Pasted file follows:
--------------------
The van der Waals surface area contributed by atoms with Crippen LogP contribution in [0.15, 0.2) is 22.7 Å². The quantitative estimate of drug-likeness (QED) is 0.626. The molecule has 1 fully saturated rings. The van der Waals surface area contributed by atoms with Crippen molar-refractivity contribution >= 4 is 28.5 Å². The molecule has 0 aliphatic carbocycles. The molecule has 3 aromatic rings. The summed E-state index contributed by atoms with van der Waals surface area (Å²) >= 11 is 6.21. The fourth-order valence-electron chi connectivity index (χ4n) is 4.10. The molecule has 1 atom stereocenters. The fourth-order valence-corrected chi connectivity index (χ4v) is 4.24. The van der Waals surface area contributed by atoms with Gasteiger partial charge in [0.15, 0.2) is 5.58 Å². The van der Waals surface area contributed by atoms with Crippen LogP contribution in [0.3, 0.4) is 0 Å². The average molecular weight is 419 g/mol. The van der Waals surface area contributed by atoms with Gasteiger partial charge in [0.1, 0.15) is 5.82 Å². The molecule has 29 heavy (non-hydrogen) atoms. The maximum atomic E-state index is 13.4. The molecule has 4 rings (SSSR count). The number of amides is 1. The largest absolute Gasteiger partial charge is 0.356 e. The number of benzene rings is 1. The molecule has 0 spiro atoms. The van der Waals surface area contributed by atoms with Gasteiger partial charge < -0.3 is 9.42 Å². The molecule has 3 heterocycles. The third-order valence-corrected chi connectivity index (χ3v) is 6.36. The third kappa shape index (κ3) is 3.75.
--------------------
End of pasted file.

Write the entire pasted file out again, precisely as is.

The van der Waals surface area contributed by atoms with Crippen LogP contribution in [0.15, 0.2) is 22.7 Å². The quantitative estimate of drug-likeness (QED) is 0.626. The molecule has 1 fully saturated rings. The van der Waals surface area contributed by atoms with Crippen molar-refractivity contribution >= 4 is 28.5 Å². The molecule has 0 aliphatic carbocycles. The molecule has 3 aromatic rings. The summed E-state index contributed by atoms with van der Waals surface area (Å²) >= 11 is 6.21. The fourth-order valence-electron chi connectivity index (χ4n) is 4.10. The molecule has 1 atom stereocenters. The fourth-order valence-corrected chi connectivity index (χ4v) is 4.24. The van der Waals surface area contributed by atoms with Gasteiger partial charge in [0.15, 0.2) is 5.58 Å². The van der Waals surface area contributed by atoms with Crippen LogP contribution in [0.3, 0.4) is 0 Å². The average molecular weight is 419 g/mol. The van der Waals surface area contributed by atoms with Gasteiger partial charge in [0.1, 0.15) is 5.82 Å². The molecule has 29 heavy (non-hydrogen) atoms. The maximum atomic E-state index is 13.4. The molecule has 4 rings (SSSR count). The number of amides is 1. The largest absolute Gasteiger partial charge is 0.356 e. The number of benzene rings is 1. The molecule has 0 spiro atoms. The van der Waals surface area contributed by atoms with Gasteiger partial charge < -0.3 is 9.42 Å². The molecule has 3 heterocycles. The third-order valence-corrected chi connectivity index (χ3v) is 6.36. The third kappa shape index (κ3) is 3.75.